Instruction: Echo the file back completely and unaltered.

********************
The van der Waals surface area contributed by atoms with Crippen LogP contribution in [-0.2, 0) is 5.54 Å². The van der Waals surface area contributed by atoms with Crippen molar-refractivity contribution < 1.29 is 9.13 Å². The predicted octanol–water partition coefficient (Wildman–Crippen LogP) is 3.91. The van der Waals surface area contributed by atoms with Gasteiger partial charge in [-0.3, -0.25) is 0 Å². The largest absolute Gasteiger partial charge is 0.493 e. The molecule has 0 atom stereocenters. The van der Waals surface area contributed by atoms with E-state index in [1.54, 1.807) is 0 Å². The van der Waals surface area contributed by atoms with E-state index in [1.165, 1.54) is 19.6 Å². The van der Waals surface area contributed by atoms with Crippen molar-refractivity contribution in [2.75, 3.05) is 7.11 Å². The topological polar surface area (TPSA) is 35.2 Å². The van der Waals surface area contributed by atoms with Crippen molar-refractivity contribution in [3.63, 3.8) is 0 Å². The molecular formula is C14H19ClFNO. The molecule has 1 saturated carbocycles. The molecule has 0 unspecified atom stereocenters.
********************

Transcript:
The van der Waals surface area contributed by atoms with Crippen LogP contribution in [-0.2, 0) is 5.54 Å². The van der Waals surface area contributed by atoms with Crippen molar-refractivity contribution < 1.29 is 9.13 Å². The predicted octanol–water partition coefficient (Wildman–Crippen LogP) is 3.91. The van der Waals surface area contributed by atoms with Gasteiger partial charge in [-0.3, -0.25) is 0 Å². The largest absolute Gasteiger partial charge is 0.493 e. The molecule has 0 atom stereocenters. The van der Waals surface area contributed by atoms with E-state index in [1.54, 1.807) is 0 Å². The van der Waals surface area contributed by atoms with E-state index in [1.165, 1.54) is 19.6 Å². The van der Waals surface area contributed by atoms with Crippen molar-refractivity contribution in [2.75, 3.05) is 7.11 Å². The topological polar surface area (TPSA) is 35.2 Å². The van der Waals surface area contributed by atoms with Crippen molar-refractivity contribution in [3.63, 3.8) is 0 Å². The molecular formula is C14H19ClFNO. The molecule has 1 saturated carbocycles. The molecule has 0 unspecified atom stereocenters.